They call him King Richard for a reason because Richard Petty is a living legend in the NASCAR world.
Guy Armstrong is a huge Richard Petty fan, so he wanted to build his version of a 1968 NASCAR Plymouth. He does a lot of traveling for work and he’s visited many NASCAR shrines over the years–including Richard Petty’s shop. Guy “looks for NASCAR stuff” during these trips and he’s learned a lot of history thanks to these journeys. The Richard Petty shop was a vital source for his information.
He started in 2012 with a “slightly rusty” ’68 Plymouth Satellite two-door hardtop. Guy started the job by replacing panels on the car to make it more structurally sound and less rusty. He had it in sandblasted in a shop that went out of business, but he was lucky because he grabbed it back before the locks went on the doors.
Guy’s goal was simple–build a street-friendly version of a barebones NASCAR ’68 Plymouth, so he left in a rough, pre-paint version. Guy even left the cat prints on the car left behind by the family feline, because his kids told him not to change the surface.
The engine part of the equation was important because it had to have a hemi. The King ran his ’68 Plymouth with a hemi so Guy went down the same road–but he used a Gen 3 hemi. Guy grabbed a 5.7 hemi out of a 2003 Ram 1500 and upgraded things like the fuel injection system and electrical components. He said it has 450 horsepower in a very manageable package.
Guy went with an aftermarket 5-speed automatic transmission with a 3:51 rear gear so the Plymouth has a perfect balance of power and efficiency. The transmission was a complicated process, but Guy made it work. The results were good because he can run the car at 75 mph/2200 rpm all day so the Gen 3 hemi gets solid mileage at highway speed.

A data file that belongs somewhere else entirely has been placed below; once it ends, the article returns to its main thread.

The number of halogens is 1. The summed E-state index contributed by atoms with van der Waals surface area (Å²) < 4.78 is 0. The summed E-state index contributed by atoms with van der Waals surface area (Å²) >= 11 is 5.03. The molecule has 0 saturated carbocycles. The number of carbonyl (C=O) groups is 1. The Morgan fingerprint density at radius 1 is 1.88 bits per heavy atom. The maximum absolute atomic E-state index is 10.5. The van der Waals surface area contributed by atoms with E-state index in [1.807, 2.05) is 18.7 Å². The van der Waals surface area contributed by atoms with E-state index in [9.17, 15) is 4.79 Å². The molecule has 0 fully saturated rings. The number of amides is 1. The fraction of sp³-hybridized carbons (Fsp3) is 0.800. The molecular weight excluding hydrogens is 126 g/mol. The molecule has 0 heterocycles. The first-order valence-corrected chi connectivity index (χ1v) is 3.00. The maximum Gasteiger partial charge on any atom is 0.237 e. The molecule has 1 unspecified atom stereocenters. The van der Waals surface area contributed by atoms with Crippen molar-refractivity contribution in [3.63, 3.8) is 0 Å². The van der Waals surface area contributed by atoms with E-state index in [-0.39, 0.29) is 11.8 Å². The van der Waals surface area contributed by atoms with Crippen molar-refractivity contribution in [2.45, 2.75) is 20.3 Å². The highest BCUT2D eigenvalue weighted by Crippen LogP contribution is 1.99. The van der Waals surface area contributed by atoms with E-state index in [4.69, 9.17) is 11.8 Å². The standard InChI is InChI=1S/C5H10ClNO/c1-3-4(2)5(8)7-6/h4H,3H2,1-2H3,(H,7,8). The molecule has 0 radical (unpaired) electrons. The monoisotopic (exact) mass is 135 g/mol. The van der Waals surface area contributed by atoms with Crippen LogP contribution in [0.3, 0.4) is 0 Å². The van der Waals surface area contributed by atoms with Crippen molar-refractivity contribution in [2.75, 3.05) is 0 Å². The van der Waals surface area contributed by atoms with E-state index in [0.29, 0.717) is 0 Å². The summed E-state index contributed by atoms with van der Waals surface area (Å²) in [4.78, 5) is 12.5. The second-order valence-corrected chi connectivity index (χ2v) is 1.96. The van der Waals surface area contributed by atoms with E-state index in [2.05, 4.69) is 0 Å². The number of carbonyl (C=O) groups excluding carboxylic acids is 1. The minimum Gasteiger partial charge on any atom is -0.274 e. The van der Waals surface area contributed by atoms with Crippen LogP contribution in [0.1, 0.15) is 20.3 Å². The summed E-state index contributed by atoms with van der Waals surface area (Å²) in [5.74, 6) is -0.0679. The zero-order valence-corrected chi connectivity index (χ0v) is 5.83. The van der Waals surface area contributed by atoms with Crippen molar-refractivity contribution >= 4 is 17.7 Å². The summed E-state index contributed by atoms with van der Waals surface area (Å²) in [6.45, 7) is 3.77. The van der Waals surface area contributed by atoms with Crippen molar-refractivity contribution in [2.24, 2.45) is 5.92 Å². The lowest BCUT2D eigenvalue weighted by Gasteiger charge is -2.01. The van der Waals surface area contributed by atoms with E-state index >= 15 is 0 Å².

The Plymouth has regular leaf springs because Guy “wanted to preserve what they did back then”, but wider tires are not an option because he’d have to notch the frame to make them work. The interior is basically stock, but the console is out of a Mercedes because Guy wanted great cup holders and a compartment for his electronic stuff.
There’s a three-inch stainless-steel exhaust out the back, but Guy is still wrestling with the idea of a side dump NASCAR-style exhaust. He’s concerned about the noise and the exhaust smell, but it’s not off the table.
Guy likes the unfinished look of the car because it’s a low risk/low maintenance car, but he says “there’s a 50-50 split on the finish. People either love it or they ask when it’s going to be painted?”. He has no plans to change it because this is an all-weather and all-season car. Guy said, “the best part is if you break it, you can fix it”.
By: Jerry Sutherland
Jerry Sutherland is a veteran automotive writer with a primary focus on the collector car hobby. His work has been published in many outlets and publications, including the National Post, Calgary Herald, Edmonton Journal, Ottawa Citizen, Montreal Gazette, Saskatoon StarPhoenix, Regina Leader-Post, Vancouver Sun and The Truth About Cars. He is also a regular contributor to Auto Roundup Publications.
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